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Measuring Virgin Islands indebtedness -Part III

August 18th, 2018 | Tags:
Dickson C. Igwe. Photo: VINO/File
Dickson C. Igwe

Accurate statistics, and sound economic metrics, are critical to engineering economic recovery. Accurate knowledge and the appropriate measure of a country’s economy offer policy makers information that drives good governance and social prosperity.

Now, in making any type of assertion on GDP- the total value of goods and services produced by a country - it is valid to state that growing GDP does not necessarily imply a better quality of life. A tiny number of economists are increasingly aware that good governance is more than simply generating economic growth.

Good governance is about promoting national well being; contentment, happiness, and social welfare. The idea of a ‘’happiness index’’ is the measurement of intangibles such as quality of life, and human welfare, that GDP does not measure.

A country with a large GDP metric, when compared to neighbours in its region, such as Nigeria—$400 billion— can suffer from terrible social and physical infrastructure. On the other hand a country such as Costa Rica—$50 billion—that is poorer than many neighbours in terms of natural and financial resources, possesses first world social and economic infrastructure, and a much higher quality of life metric.

Social welfare is more than the improvement in the material wealth of the society. GDP has to be linked to improving quality of life, for GDP to be a tool for improving the lives of the population. Good governance is using GDP in the most efficient, effective, and innovative way, in the pursuit of the greater quality of life of all the citizens and residents of a country.

And indebtedness, when it is private indebtedness directly impacts quality of life. Personal debt is a source of worry. Personal debt produces anxiety. It can become a great burden on individuals, families, and businesses.

A 2012 study using an international data set from Gallup found that citizens of nations with progressive tax policies, that invest in public services: education, transportation, experience greater wellbeing. Citizens of the welfare state are happier. This is because good public services touch many more people than what any privately driven system will provide.

Governments that provide for the social welfare of the most vulnerable, and the betterment of the working and middle classes, in terms of education, social care, cultural investment, healthcare, green spaces, and so on and so forth, build stronger communities and societies. This is directly opposed to supply-sided ideologically driven governments that view human beings as simple statistics: units of consumption that drive economic growth through their spending habits, and business productivity. The preceding leaves communities poor and vulnerable.    

Now, lending money to transparent and democratic governments in free societies is deemed safe lending, especially when there is a healthy projected annual GDP, based on historical numbers, and a level of financial solvency that will service borrowing.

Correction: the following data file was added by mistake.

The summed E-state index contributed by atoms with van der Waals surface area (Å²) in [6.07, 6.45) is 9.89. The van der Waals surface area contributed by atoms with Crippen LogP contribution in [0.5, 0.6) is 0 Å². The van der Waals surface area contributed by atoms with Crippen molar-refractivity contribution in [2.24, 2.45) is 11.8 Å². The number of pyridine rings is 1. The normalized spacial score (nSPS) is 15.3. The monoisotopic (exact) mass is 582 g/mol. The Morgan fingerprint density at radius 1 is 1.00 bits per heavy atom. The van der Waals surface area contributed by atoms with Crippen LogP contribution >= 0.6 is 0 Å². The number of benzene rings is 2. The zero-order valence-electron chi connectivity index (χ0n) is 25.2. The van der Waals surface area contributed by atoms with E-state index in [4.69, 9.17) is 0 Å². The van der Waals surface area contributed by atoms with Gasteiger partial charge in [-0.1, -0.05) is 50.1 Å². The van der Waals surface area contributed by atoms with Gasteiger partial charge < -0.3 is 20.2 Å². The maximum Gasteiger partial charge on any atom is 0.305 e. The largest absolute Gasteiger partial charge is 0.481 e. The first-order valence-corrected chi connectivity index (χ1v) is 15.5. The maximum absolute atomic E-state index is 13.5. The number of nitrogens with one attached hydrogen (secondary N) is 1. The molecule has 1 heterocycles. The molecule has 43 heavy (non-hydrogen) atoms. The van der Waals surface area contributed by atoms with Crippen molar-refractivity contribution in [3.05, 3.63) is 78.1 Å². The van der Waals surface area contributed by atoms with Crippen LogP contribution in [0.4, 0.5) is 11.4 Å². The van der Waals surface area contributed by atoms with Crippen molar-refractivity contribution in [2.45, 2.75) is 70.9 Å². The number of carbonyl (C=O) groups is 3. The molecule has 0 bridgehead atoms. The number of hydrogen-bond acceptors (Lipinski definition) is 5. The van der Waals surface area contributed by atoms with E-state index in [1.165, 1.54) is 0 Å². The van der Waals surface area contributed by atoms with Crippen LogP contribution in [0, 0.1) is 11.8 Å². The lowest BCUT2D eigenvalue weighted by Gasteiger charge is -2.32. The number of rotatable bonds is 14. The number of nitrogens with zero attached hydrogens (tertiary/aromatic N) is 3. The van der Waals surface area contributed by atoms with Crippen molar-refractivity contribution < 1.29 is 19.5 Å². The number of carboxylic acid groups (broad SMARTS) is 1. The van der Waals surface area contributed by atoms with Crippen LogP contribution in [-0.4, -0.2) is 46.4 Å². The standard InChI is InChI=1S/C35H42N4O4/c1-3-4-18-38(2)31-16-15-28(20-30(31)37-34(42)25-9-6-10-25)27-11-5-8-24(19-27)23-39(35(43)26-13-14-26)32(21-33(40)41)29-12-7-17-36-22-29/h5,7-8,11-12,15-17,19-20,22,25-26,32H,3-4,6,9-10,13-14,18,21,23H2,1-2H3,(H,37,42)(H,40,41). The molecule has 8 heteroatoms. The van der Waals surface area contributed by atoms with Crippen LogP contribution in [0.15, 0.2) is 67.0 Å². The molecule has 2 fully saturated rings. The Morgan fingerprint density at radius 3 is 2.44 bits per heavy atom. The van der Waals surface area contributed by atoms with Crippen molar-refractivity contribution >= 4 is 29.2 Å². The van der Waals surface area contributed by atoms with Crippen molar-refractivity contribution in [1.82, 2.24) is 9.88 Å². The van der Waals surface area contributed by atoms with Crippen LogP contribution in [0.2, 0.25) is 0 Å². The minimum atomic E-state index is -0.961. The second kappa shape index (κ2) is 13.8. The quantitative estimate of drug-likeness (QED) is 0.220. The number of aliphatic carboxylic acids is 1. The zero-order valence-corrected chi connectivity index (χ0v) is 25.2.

Better still, where debt to GDP ratios are backed up by accurate numbers from treasury and financial agencies. That is something that is absent in the Virgin Islands.

Post Irma, and looking into the next 20 years, the cost of recovery will come from borrowing.

The exact figure of the money required for full recovery cannot be readily determined, but if it has been estimated that total destruction from Irma is in the 3-4 billion dollar range, then it can safely be stated that the Virgin Islands will need to borrow in terms of both public borrowing- government, and private borrowing– business and household- in the region of at least 3 billion over the upcoming decade, to replace damaged infrastructure, and place the country firmly on the path to development and prosperity.

Consequently, the country’s financial managers must have accurate numbers on indebtedness in order to accurately manage the country’s finances and resources.

What is the total national debt, the total figure of all the country’s internal and external borrowings? What is the short term debt figure: loans that are to be paid in say 1-3 years? What was the government total expenditure in the past year and what were its total revenues? Compare the preceding with the past 5 years.

What are the totals of all the various types of taxes and payments into the treasury, such as payments from offshore interests, public agencies, and public utilities? Again, assessed and compared to the prior years in terms of debt to GDP?

Possessing accurate economic statistics that Joe Public can understand is a prerequisite for any type of economic recovery and social development. That is because it offers government a guiding narrative, a road map, to El Dorado.


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